Money mensch: How to work the rail system

By Martin Lewis, December 4, 2008

Train companies are taking us for a ride! The train ticketing system in this country is a joke: two singles are often cheaper than a return, and long journeys cost less than shorter ones on the same route. Much of the system makes no sense at all.

So, if you’re trying to find the cheapest train ticket, you need to forget common sense, and learn the tricks to beat the system.

Get early-booking discounts late
If this sounds odd, let me explain. Everyone knows that you can get fares more cheaply if you book early. Yet you might not realise just how late it’s still possible to get a discounted “early” fare. I once got an advance ticket while I was on the way to the station.

Let me prove how powerful this nugget of info is. On my TV show It Pays to Watch, I was challenged to save money for a small business owner who spends £12,000 a year on train tickets, and my biggest focus was when he booked.

He usually finds out where he’s going a day or so in advance, so would just turn up and buy the ticket at the station on the day of travel. For one of his regular journeys, early morning London to Sheffield, he’d typically pay £140 return. Yet on the show, I got him to ring up the evening before, when he could still buy “advanced” tickets on the same train for just £64. The golden rule is never assume it’s too late to try for an advance.

Split your tickets, not the journey
The big savings come from split ticketing — buying tickets for the separate parts of your journey, rather than the whole trip. You may end up with four, six or more tickets instead of two, but you’ll travel on exactly the same trains, and it’s perfectly legal.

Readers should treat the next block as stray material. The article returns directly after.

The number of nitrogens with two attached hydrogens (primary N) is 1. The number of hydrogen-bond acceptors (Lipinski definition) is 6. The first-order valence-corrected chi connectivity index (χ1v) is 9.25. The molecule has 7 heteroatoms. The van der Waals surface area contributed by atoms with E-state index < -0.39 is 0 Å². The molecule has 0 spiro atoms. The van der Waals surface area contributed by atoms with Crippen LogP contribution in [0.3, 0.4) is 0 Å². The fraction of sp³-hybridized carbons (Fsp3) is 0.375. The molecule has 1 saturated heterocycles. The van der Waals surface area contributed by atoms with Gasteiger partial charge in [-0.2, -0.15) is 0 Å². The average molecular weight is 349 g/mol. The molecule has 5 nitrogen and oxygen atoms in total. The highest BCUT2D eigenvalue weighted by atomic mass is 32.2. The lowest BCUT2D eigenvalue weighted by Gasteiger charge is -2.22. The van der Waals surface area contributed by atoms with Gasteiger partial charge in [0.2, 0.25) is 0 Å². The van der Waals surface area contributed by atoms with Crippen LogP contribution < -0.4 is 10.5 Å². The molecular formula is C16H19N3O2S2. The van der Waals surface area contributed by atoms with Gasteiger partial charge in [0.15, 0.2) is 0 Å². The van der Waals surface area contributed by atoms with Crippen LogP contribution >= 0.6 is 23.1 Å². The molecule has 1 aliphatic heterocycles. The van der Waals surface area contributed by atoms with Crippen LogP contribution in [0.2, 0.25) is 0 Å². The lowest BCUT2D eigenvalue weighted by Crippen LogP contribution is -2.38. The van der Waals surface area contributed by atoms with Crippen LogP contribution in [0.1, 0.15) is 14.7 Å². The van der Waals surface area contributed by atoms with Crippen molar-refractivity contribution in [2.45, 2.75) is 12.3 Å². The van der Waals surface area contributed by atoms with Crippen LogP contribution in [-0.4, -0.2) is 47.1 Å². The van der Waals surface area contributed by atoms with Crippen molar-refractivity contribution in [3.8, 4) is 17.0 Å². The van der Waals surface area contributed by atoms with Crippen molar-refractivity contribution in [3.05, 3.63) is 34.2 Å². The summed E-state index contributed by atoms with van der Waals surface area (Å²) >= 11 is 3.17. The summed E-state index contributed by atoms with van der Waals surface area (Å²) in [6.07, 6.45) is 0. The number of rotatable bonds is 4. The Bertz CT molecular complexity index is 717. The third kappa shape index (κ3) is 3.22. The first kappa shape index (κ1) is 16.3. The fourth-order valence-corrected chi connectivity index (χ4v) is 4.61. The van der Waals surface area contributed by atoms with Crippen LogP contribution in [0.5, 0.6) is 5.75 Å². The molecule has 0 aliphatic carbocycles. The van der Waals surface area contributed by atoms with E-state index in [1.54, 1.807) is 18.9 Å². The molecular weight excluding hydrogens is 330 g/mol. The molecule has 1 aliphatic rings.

Split ticketing works particularly well on journeys to or from large cities, as fares on commuter routes tend to be higher. In August I looked at the journey between Manchester and Edinburgh Waverley. The standard return is £150. Yet the train stops at York. Buy a Manchester to York ticket, and York to Edinburgh and vice-versa for the return, and the total cost was just £92.

The savings can be even bigger. Splitting a London to Penzance journey at Plymouth reduced the fare from £257 to an astonishing £48. Remember that’s on the same train at the same time — only the tickets have changed.

You’ll need to do a bit of work to find out what is possible and which split gives the best deal, but it’s worth it. Ten minutes online should be enough.

The first step should be to see where your train stops: visit Transport Direct, at; National Rail, at; or call National Rail Enquiries.

Then price up the tickets for the various bits of the journey. There’s a list of routes this works well on at
The only possible snag is if you split your ticket at a station where you change trains. If the first train is delayed and your onward ticket is only valid for a specific train, you may need to pay extra. It rarely happens, but it’s worth knowing.

Only pay peak at peak times
To increase your savings, only buy peak-time tickets for the part of the journey that’s during peak time. If you are starting a two-hour journey at 9.30am, for 1 ½ hours you’ll be travelling off-peak. Split your tickets so that you buy a peak ticket to the first station you’ll call at after 10am. The rest of the journey can be at off-peak rates.

Cheap train deals
As well as the above techniques to cut the cost of any journey, often, if you know where to look, you can get journeys of hundreds miles for as little as £1. Many train companies run one-off travel promotions for short periods. There is a full list of vouchers and codes updated once a week at

Last updated: 12:22pm, December 4 2008